Lilacs see to have sprung into bloom… gracing gardens with their perfume and their beauty.
Dogwood blossoms are everywhere.
From the trees sprang a myriad of sounds and critters. Chirruping squirrels, chasing one another in the thrill of spring’s ecstasy. Tree frogs…completing the chorus with croaks, trills, bleats, and grunts. At night it can sound like a fleet of fire trucks descending on the neighborhood. The anoles don’t have a lot to say as they leap and slither about the limbs or run along the morning glory shrouded fence. Skinks slither under the raised garden beds, hide in the damp shade beneath the kids’ sand/water table.
Already broadhead skink females are hidden in my woodpile, guarding and tending their clutches of tiny white eggs.
(not my picture…but I seldom get the females to stand still for me, lol)
The males, with their big red heads are much more imposing than their ladies and less skittish. They love it up in the big live oaks.
Spring is here in the Lowcountry. It couldn’t have sprung up at a better time.
Some things here at the old house in on the island don’t change a lot … the live oak trees, the spanish moss, the way the sandy soil of the yard sinks underfoot.
Other things seem to be in perpetual flux. The sounds of traffic on the road a few blocks away. The scents that whisper on the incoming breezes…right now, sweet with jasmine and wisteria…or sometimes earthy and salty with the scent of the marshlands.
The changes I mark most are the ones whose change reminds me that, over the span of time, nothing changes so very much. Constant changes. Like the ocean tides. The great horned owls in the hollow of the live oak…mating, brooding, raising their young…and moving on until next time. The anole coming out with the warmth of spring…big dominant males puffing their throats to warn off the small, slender teenagers with their cocky attitudes, and the coy females who in the end, really make all the decisions.
Frogs and toads are laying their eggs, and soon that too will signal change as they become tadpoles and tadpoles become frogs/toads and the damps areas of my yard come alive with song.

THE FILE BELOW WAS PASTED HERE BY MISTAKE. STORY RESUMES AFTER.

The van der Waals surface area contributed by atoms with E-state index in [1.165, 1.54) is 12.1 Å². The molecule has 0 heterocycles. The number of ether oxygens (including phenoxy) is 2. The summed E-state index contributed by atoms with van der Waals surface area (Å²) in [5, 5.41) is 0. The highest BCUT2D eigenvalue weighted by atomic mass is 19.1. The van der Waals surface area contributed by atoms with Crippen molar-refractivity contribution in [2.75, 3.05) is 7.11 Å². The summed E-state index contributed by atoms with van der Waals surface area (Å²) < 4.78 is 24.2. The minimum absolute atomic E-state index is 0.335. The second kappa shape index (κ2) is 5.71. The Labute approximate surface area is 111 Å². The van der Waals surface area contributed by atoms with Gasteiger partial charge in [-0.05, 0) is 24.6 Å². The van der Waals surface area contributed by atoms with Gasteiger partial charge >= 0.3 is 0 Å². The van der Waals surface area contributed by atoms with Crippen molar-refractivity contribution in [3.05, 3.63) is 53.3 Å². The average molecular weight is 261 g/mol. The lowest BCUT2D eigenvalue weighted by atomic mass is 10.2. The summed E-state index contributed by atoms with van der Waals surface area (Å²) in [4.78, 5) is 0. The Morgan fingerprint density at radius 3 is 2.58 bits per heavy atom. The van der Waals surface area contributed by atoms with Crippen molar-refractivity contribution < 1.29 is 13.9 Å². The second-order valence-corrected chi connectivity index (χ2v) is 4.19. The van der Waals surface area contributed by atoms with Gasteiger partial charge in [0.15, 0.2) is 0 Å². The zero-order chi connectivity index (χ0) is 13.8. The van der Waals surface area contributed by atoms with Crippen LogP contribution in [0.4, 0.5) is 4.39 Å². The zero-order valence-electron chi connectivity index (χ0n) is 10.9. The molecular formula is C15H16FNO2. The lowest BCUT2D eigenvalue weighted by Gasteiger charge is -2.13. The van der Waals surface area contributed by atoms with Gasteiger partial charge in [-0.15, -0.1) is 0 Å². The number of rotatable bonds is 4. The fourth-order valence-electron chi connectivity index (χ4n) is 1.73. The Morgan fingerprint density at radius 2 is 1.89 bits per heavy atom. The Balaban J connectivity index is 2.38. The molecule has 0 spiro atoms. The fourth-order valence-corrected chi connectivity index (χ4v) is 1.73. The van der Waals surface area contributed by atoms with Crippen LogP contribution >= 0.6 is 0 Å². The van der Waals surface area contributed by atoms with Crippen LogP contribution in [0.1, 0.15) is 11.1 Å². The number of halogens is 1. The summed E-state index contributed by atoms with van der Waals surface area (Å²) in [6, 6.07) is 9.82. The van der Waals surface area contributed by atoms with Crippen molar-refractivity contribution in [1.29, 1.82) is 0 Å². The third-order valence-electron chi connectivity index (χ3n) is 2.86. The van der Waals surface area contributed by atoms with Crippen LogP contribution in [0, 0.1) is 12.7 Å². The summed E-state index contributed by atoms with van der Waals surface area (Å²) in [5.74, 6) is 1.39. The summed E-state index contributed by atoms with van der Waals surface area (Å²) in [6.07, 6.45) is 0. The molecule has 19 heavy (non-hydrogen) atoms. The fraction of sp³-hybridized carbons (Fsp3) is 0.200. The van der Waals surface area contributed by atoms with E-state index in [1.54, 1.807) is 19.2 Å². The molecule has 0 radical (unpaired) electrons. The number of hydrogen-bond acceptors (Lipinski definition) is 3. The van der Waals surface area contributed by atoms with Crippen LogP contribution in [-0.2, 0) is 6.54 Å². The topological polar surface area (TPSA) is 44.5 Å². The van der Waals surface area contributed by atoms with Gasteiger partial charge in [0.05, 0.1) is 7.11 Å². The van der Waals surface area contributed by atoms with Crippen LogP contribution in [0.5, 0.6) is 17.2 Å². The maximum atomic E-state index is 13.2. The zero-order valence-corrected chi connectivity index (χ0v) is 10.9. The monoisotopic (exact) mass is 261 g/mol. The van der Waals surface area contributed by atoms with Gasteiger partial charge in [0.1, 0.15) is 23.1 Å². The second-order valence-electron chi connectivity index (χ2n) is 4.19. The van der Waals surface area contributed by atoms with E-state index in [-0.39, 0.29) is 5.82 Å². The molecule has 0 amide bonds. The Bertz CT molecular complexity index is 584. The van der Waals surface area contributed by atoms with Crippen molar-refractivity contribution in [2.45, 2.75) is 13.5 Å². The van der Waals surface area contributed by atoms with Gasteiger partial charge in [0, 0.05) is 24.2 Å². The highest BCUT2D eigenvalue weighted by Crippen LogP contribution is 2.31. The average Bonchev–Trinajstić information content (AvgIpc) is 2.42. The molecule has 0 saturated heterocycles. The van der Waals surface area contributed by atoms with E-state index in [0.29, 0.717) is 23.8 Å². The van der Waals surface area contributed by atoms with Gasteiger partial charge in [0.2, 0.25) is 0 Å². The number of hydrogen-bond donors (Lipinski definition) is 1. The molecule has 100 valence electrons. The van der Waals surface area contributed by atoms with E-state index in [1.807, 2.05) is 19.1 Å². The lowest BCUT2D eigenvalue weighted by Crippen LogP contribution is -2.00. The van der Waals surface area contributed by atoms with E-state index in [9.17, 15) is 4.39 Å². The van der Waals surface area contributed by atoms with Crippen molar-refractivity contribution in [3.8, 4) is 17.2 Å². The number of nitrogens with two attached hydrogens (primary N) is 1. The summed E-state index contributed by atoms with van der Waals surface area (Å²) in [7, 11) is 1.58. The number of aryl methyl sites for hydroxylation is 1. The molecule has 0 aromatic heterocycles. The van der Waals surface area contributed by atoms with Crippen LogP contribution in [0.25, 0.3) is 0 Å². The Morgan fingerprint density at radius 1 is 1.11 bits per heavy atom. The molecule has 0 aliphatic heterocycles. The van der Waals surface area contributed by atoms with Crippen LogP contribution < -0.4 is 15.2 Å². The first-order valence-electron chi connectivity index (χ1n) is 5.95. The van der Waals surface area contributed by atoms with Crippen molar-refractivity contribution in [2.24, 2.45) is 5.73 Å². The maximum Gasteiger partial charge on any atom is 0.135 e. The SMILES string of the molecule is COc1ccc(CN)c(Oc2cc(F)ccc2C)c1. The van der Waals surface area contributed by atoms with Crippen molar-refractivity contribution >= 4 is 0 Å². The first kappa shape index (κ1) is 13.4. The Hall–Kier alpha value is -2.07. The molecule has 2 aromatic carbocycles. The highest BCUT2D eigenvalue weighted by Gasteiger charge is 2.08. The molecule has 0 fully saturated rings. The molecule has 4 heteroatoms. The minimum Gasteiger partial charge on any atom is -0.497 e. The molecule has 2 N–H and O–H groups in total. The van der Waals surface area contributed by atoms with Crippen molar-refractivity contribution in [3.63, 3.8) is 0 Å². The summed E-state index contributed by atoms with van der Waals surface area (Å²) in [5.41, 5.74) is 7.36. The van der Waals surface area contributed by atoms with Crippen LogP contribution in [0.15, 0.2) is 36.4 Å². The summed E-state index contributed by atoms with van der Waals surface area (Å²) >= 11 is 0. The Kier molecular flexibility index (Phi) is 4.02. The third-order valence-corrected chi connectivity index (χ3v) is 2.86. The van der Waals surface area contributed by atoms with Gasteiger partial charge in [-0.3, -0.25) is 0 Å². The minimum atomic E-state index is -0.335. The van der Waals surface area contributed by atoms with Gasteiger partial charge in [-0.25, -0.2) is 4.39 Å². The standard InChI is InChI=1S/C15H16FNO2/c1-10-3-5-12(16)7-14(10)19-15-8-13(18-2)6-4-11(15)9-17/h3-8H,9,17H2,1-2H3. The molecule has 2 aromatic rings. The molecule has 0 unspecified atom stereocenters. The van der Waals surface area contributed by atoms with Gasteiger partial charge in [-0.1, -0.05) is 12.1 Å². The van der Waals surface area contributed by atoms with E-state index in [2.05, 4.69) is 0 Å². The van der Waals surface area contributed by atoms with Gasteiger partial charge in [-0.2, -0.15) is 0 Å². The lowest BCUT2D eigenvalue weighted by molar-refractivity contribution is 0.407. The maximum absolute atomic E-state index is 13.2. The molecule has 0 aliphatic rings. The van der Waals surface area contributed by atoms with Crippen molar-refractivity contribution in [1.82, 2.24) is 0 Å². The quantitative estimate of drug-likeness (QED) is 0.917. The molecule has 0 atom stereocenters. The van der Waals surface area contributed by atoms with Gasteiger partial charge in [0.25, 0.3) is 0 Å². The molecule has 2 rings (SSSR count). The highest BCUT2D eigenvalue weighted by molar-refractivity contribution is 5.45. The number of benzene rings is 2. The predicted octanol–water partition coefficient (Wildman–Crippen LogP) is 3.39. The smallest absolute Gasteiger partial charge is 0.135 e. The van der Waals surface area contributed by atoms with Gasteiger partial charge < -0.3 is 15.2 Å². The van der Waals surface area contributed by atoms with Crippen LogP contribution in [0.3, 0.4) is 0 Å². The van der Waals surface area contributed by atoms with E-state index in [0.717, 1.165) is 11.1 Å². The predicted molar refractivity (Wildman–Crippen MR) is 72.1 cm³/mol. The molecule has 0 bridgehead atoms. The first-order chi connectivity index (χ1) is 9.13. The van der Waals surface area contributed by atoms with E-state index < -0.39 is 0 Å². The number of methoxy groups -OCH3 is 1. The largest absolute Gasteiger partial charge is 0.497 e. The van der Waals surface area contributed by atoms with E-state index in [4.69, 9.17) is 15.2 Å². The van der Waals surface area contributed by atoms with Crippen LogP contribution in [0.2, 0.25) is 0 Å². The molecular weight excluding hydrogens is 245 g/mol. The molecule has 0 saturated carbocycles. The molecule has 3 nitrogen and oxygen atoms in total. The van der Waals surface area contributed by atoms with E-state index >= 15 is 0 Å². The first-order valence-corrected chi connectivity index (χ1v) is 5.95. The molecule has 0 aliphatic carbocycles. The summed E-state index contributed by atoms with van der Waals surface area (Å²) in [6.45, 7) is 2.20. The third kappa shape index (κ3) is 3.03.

The pear tree has blossomed already. There will be fruit before long. I await the promise of the fig I have so carefully nurtured through all these winters and this spring’s random frosts far too late in the year…. without someone to cover and protect it, there would be no sweet fruit this year. No promise of tiny baby fig trees to grow and continue into the future.
Changes that serve as reminders that it is my privilege and my duty to protect this fragile environment around me. I don’t grow exotic plants. I nurture the ones nature placed here…and the ones generations past left behind. Like the ancient azaleas lining the yard and standing in odd circles about the yard where once… decades ago, they surrounded some long ago tree….now lost to the changes of time and the vagaries of weather. Yet the azaleas remain, reminding us of time past…and changes yet to come.
Immutable change…as constant and unpredictable as my ocean.
A gorgeous day in the Lowcountry…mid 80s, clear blue skies and bright sunshine. Wisteria is coming back from the frosts that killed its first flush a couple of weeks ago, camellias and azaleas are offering a scant but determined final bloom and all around my neighborhood there are pinks, reds, corals, and soft purples rejoicing in Spring’s renewal. We have all the windows open every day and night and the fresh air is such a joy after the claustrophobic chill of winter.
The dogs spend a lot more time outdoors. I spend more free time at the first wave of farm markets. Last week’s excitement was over asparagus. This week I am giddy over the prospect of first crop green (spring) garlic (as farmers thin their fields) and sugar snap peas.
The bluebirds are nesting in the backyard. I love watching them skim across the open flight path between the azaleas on one side, the shrubbery on the other, over the ancient wisteria to their little houses along the back fence. As we are contemplating the possibility of moving from this lovely old house to a smaller place the one thing I should truly miss the most is this yard. Most people miss their homes…apparently for me home is the outdoors, not the in.
Which means I probably should not be surprised at little environmental themes that seem to be continually popping up in my writing. Who knew dragons had such an important environmental niche to fill? (okay, so that doesn’t really surprise me as they would be an apex predator and as such a linchpen in their cycle…. I just hadn’t really given it much consideration till they showed up) Glad they did.